Former Obama Aide to Be Tapped as Iran Envoy, Angering Hawks
WASHINGTON — A top national security aide to former President Barack Obama is expected to be tapped as U.S. envoy for Iran this week, several people familiar with the matter said Thursday. The appointment of the aide, Rob Malley, would exacerbate an already bitter partisan divide over Iran and Israel policy.
Three people, including two congressional aides, said new Secretary of State Antony Blinken plans to name Malley as the Biden administration’s point person on Iran. According to these people, Malley’s current employer, the International Crisis Group, has told staffers it expects the appointment to be announced Friday.
The State Department declined to comment and the White House did not immediately respond to a query. The three people familiar with the matter were not authorized to discuss the matter publicly and spoke on condition of anonymity.
Rumors of Malley’s potential new post have roiled the insular but highly polarized community of Iran experts in recent days.
Iran hawks are aghast, believing Malley to be a key architect of the 2015 nuclear deal that former President Donald Trump withdrew from. They fear President Joe Biden wants to rejoin the Iran deal at any cost and may be willing to sacrifice the security of Israel and the Gulf Arab states to do so. The hawks regard Malley as less than fully supportive of Israel.
Iran deal supporters have sprung to Malley’s defense, praising him as a measured, longtime Middle East hand who has served multiple presidents and who has significant expertise in the region. Malley was one of several senior national security council officials involved in both the 2000 Camp David peace talks between Israel and the Palestinians and the 2014-15 Iran deal negotiations.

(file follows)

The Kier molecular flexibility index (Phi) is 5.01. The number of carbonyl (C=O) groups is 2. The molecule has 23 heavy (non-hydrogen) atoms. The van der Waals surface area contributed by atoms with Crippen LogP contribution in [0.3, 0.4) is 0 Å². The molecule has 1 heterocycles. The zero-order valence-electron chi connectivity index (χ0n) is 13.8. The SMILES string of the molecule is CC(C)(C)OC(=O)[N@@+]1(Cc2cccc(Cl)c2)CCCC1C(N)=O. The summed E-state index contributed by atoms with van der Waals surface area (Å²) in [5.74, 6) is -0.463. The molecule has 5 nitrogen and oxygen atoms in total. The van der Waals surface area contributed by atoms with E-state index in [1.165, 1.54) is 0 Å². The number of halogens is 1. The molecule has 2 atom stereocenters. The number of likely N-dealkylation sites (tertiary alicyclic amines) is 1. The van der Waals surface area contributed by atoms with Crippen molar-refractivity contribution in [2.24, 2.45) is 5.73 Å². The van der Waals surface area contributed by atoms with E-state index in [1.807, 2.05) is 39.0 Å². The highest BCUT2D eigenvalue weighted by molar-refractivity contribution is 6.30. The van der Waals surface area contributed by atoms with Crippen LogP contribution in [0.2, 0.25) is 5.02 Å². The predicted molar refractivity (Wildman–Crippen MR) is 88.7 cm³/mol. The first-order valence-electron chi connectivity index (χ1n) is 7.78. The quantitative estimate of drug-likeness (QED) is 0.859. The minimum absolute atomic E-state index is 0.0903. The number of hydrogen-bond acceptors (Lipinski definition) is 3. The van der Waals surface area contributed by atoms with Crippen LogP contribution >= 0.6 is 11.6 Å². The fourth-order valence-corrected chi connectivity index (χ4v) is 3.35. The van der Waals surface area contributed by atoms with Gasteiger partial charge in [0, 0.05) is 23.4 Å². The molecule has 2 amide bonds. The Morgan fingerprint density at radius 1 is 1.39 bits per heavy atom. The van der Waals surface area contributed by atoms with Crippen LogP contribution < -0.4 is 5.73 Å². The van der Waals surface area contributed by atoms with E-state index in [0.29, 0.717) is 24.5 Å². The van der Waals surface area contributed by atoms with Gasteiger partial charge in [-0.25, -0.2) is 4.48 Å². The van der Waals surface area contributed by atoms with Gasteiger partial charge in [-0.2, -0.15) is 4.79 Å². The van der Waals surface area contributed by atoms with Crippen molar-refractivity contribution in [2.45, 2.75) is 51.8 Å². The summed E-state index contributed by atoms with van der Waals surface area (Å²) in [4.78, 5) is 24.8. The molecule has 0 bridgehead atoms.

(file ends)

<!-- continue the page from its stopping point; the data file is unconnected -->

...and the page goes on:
Blinken Has Said Repeatedly That the U.S. Would Resume Its Obligations Under the Iran Deal by Easing Sanctions
Blinken, to whom Malley would directly report, has been coy about how he will pursue any engagement with Iran and has refused to discuss specific personnel he would want to lead such an effort. Others have noted that several previously named Biden administration officials — Wendy Sherman, the nominee for deputy secretary of state, and Jake Sullivan, Biden’s national security adviser — played major roles in the Iran negotiations.
Like Biden, Blinken has said repeatedly that the U.S. would resume its obligations under the Iran deal by easing sanctions if Iran returns to full compliance with the accord. Only at such a point would the administration return to the deal or embark on an effort to lengthen and strengthen it.
“If Iran comes back into full compliance with its obligations under the (deal), the United States would do the same thing and then we would use that as a platform to build, with our allies and partners, what we call a longer and stronger agreement and to deal with a number of other issues that are deeply problematic in the relationship with Iran,” Blinken said Wednesday. “But we are a long ways from that point.”
In terms of personnel, Blinken would say only that he and Biden “will build a strong team of experts and we will bring to bear different perspectives on the issue.”